Nearly half of seniors experience delirium after major surgery - 8 News NOW

Nearly half of seniors may experience delirium after major surgery

Updated:
© iStockphoto.com © iStockphoto.com

FRIDAY, July 26 (HealthDay News) -- Delirium occurs in nearly half of older patients right after they have major surgery with general anesthesia, a small, new study finds.

Researchers looked at 91 patients, average age 79, and found that 45 percent of them experienced a sudden change in level of consciousness, inattention and disturbed mental function -- called early delirium -- in the recovery room.

In many cases, delirium persisted after patients were moved to hospital wards. Overall, about three-quarters of all cases of delirium that occurred in the hospital after surgery began in the recovery room.

Patients with early delirium showed significant declines in mental function, even after the researchers accounted for other factors, including length of surgery.

All of the patients in the study lived independently before their surgery. The study found that 39 percent of patients with early, persistent delirium were discharged from the hospital to a nursing home or other facility instead of to their home, compared with 3 percent of those without early delirium.

Among patients who had early delirium but were normal on the day after surgery, 26 percent were discharged to an institution, according to the study, which was published in the August issue of the journal Anesthesia & Analgesia.

The findings show that delirium is a "common but not universal" problem for elderly patients who have surgery, said Dr. Karin Neufeld, of Johns Hopkins University, and colleagues. They said 55 percent of patients did not have delirium in the recovery room, and 85 percent of them remained normal throughout their hospital stay.

The findings suggest, however, that even brief periods of delirium can have lasting effects in seniors, according to a journal news release. The researchers said many cases of delirium in this study would have been missed if monitoring had started the day after surgery, rather than in the recovery room.

Although the researchers found an association among surgery, early delirium in seniors and being discharged to an institution instead of home, the study did not establish a cause-and-effect relationship.

The researchers said further studies are needed to determine the rate and impact of early delirium after anesthesia and surgery.

More information

The U.S. National Institute on Aging has more about seniors and surgery.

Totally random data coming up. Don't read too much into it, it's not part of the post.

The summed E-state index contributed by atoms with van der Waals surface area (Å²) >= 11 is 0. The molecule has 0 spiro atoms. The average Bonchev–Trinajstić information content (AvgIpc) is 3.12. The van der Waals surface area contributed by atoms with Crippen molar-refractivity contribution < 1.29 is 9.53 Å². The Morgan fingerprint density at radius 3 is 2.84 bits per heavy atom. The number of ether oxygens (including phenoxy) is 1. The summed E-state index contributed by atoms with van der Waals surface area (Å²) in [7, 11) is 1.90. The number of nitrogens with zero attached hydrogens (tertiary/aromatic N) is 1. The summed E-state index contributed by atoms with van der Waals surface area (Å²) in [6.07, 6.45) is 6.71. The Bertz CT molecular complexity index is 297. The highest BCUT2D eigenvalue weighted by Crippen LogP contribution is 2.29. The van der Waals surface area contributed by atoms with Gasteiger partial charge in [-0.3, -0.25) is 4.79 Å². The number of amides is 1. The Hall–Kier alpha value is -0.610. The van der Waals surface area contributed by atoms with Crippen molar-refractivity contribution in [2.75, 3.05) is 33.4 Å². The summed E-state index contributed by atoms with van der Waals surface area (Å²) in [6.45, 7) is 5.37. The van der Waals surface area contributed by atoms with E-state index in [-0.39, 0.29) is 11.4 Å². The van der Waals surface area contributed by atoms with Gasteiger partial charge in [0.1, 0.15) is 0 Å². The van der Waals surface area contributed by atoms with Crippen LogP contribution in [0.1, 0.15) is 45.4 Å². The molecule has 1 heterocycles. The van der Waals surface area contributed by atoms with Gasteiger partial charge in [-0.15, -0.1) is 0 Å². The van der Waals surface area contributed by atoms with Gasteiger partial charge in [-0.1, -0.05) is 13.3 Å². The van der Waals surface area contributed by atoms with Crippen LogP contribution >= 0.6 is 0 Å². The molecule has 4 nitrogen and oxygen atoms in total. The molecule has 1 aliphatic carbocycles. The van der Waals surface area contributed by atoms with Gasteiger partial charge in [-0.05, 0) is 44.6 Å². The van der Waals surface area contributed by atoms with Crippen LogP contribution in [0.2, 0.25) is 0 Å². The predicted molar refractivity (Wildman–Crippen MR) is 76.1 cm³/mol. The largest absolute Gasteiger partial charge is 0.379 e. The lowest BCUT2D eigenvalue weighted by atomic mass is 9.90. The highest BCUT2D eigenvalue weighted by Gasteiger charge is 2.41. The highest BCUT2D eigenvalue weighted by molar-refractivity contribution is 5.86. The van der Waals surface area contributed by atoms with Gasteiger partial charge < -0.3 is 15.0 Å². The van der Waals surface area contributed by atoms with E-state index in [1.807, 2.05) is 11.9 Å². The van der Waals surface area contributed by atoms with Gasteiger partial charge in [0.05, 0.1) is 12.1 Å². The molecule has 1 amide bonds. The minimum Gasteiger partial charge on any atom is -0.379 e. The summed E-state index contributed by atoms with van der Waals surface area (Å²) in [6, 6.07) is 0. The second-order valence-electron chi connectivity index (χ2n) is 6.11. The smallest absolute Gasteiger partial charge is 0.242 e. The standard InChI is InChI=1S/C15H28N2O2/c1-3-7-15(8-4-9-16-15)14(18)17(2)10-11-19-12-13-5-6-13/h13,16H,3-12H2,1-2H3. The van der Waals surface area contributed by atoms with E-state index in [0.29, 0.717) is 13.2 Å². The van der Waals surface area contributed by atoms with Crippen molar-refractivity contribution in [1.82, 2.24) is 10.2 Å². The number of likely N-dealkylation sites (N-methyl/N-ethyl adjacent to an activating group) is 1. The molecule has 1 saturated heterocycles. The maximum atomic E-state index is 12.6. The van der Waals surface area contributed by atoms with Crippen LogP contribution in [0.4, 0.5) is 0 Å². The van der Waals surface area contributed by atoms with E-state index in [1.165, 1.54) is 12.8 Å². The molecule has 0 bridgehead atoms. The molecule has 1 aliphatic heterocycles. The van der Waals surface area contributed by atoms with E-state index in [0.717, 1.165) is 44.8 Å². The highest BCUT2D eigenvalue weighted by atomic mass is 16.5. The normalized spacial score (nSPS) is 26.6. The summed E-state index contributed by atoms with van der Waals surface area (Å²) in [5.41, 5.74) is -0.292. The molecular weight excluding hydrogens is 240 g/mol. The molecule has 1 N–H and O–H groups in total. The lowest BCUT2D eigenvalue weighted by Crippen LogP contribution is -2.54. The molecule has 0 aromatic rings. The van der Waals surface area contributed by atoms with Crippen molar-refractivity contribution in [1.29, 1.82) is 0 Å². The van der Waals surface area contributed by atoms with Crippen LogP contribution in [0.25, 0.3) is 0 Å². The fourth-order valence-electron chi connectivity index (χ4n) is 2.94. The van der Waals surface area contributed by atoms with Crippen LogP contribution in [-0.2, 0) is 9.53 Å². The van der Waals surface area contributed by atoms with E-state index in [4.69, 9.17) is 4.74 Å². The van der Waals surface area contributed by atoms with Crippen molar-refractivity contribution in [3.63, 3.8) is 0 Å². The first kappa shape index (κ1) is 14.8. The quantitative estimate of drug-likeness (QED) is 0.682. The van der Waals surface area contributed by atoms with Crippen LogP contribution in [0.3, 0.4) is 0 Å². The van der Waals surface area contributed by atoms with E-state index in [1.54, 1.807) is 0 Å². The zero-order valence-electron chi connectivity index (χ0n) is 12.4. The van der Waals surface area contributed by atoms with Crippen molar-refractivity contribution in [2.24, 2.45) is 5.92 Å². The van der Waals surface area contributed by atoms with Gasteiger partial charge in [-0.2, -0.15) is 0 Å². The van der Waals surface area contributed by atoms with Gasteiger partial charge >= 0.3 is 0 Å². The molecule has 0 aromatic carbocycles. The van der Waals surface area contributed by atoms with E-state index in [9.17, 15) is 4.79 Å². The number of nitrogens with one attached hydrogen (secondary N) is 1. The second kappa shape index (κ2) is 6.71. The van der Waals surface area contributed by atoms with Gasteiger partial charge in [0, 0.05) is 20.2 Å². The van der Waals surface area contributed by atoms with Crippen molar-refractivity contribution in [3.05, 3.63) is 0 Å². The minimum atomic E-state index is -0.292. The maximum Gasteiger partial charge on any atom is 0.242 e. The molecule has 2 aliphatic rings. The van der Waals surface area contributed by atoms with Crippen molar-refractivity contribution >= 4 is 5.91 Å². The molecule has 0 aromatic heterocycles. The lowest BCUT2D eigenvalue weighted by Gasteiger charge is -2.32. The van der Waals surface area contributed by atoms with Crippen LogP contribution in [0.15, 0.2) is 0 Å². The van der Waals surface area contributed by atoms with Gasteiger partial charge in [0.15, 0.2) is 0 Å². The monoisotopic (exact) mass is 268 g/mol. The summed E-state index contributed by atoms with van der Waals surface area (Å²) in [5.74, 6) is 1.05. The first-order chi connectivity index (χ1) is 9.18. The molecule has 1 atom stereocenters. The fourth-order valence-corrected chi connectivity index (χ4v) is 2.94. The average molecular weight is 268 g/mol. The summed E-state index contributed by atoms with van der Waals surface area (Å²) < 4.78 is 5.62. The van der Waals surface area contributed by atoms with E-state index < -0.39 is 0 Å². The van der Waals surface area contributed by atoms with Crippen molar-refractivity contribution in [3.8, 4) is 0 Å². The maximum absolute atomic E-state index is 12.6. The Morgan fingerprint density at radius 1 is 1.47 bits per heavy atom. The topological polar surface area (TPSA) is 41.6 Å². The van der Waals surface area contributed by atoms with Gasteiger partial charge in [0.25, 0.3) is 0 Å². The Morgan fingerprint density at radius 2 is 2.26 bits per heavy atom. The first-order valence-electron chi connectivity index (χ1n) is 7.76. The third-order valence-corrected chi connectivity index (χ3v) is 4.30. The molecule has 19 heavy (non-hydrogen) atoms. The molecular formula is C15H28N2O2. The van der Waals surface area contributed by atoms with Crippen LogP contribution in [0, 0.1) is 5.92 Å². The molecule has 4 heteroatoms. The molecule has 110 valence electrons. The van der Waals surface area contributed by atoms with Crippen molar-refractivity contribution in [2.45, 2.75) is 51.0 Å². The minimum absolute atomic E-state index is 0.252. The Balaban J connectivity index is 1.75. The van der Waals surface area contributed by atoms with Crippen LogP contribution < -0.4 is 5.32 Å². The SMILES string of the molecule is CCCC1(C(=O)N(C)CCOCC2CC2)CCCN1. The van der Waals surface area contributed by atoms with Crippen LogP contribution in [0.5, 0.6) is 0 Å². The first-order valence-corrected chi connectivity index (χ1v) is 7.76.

Health News Copyright © 2013 HealthDay. All rights reserved.

  • Paula's Health NotesLas Vegas Health NewsMore>>

  • Prostate frozen lumpectomy offers patients an alternative

    Prostate frozen lumpectomy offers patients an alternative

    Tuesday, July 29 2014 3:39 PM EDT2014-07-29 19:39:02 GMT
    More than 230,000 men will be diagnosed with prostate cancer this year according to the American cancer society. In most cases, surgical removal of the gland is considered the gold standard of treatment, but results of a new study suggest a new treatment might benefit some patients.More>>
    More than 230,000 men will be diagnosed with prostate cancer this year according to the American cancer society. In most cases, surgical removal of the gland is considered the gold standard of treatment, but results of a new study suggest a new treatment might benefit some patients.More>>
  • New therapies for epilepsy

    New therapies for epilepsy

    Friday, July 25 2014 3:00 PM EDT2014-07-25 19:00:14 GMT
    pilepsy is a chronic neurological condition that affects more than 2.5 million Americans. Uncontrollable seizures plague these patients’ lives. Until now, the only treatments were drugs and major surgery, but new therapies are on the horizon.More>>
    pilepsy is a chronic neurological condition that affects more than 2.5 million Americans. Uncontrollable seizures plague these patients’ lives. Until now, the only treatments were drugs and major surgery, but new therapies are on the horizon.More>>
  • Study touts health care workers with less than bachelor's degree

    Study touts health care workers with less than bachelor's degree

    Thursday, July 24 2014 12:08 AM EDT2014-07-24 04:08:05 GMT
    Among Las Vegas workers with less than a bachelor’s degree only 3.5 percent hold jobs in the most common health care occupations, the lowest percentage among the nation’s 100 largest metropolitan areas, the Brookings Institution reported Wednesday night.More>>
    Among Las Vegas workers with less than a bachelor’s degree only 3.5 percent hold jobs in the most common health care occupations, the lowest percentage among the nation’s 100 largest metropolitan areas, the Brookings Institution reported Wednesday night.More>>
*DISCLAIMER*: The information contained in or provided through this site section is intended for general consumer understanding and education only and is not intended to be and is not a substitute for professional advice. Use of this site section and any information contained on or provided through this site section is at your own risk and any information contained on or provided through this site section is provided on an "as is" basis without any representations or warranties.
Powered by WorldNow
All content © Copyright 2000 - 2014 WorldNow and KLAS. All Rights Reserved.
For more information on this site, please read our Privacy Policy and Terms of Service.